By Danielle Broadway and Rollo Ross
LOS ANGELES (Reuters) – Scott Lang, aka Ant-Man, and his allies return to the big screen on Friday, years after the origin story in 2015’s “Ant-Man” cameos in other Marvel films, and the 2018 sequel “Ant-Man and the Wasp.”
“Ant-Man and the Wasp: Quantumania” is the first movie in phase five of Disney’s Marvel Cinematic Universe. It takes the superhero and his resizing powers into the Quantum realm, a subatomic world where he meets new challenges.
Directed by Peyton Reed of “The Mandalorian” fame, the film stars Paul Rudd as Scott/Ant-Man, Evangeline Lilly as Hope van Dyne/The Wasp, Michelle Pfeiffer as Janet van Dyne, and Michael Douglas as Hank Pym. The third installment adds Jonathan Majors as the new antagonist, Kang the Conqueror.
Lilly’s face lit up when asked about her first time seeing the film set in a circular studio with high-definition panels.
“When we were in the Volume, suddenly there were thousands of LED screens building the world for us, creating the characters for us,” she said.
Reality melted away and brought her into the fantasy world that many children grew up reading about in the Marvel comic books, she noted.
The Volume technology used to bring the set to life is like an LED screen that wraps around an entire soundstage where anything can be projected, Rudd said.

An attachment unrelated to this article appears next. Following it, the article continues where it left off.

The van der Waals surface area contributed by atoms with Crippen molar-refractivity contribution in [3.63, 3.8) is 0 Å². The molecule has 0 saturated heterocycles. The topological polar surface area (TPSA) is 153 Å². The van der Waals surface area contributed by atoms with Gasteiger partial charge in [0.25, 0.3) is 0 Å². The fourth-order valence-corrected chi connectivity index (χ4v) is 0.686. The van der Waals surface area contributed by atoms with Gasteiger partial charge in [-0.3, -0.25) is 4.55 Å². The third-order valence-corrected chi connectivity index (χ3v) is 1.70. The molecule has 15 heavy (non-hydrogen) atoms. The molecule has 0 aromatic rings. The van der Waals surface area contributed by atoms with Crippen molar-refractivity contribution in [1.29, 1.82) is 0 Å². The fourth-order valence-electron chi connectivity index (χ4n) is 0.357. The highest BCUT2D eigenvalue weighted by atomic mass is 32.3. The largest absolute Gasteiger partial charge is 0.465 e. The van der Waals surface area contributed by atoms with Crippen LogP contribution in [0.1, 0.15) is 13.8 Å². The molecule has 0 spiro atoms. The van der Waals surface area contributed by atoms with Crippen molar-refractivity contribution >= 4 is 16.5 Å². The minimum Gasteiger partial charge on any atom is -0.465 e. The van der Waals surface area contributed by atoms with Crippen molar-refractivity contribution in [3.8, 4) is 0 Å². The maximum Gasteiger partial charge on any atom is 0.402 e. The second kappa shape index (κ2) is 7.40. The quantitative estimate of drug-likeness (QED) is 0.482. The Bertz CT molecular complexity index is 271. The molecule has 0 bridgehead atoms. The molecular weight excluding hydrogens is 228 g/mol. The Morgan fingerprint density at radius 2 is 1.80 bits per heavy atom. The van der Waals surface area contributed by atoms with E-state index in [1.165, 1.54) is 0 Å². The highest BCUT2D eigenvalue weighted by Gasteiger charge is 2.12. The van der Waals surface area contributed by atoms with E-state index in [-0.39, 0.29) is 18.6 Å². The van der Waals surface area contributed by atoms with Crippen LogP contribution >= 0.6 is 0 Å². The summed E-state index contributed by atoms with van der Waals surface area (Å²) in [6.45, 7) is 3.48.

“It was the most elaborate, unbelievable thing I’ve ever seen, and it does help because it gives you a sense, especially with something like this, where the environment is so specific and so imaginative and unfamiliar.”
Disney artists assembled new environments, creatures, buildings and an entire internal history and logic to make the Quantum realm come to life.
It was key for Reed to be able to look at old science fiction books, comic books, heavy metal magazines, movies and things that he loved as a kid and as an adult to populate the Quantum realm.
Reed told the team’s artists that no idea was too crazy because “anything can happen in the subatomic world.”
At the center of the immersive world, Majors believed Kang’s role was to inform Scott of what was at stake in the Quantum realm “as well as what they’re really up against.”
Despite the eye-catching technology, most critics have given the film mediocre reviews, resulting in a “rotten” rating of 55% on Rotten Tomatoes.
Nick Schager, entertainment critic for “The Daily Beast,” wrote that “Rudd gets swallowed up by the consuming CGI insanity of his latest comic book extravaganza,” referring to computer generated imagery.
(Reporting by Danielle Broadway and Rollo Ross; Editing by Mary Milliken and Richard Chang)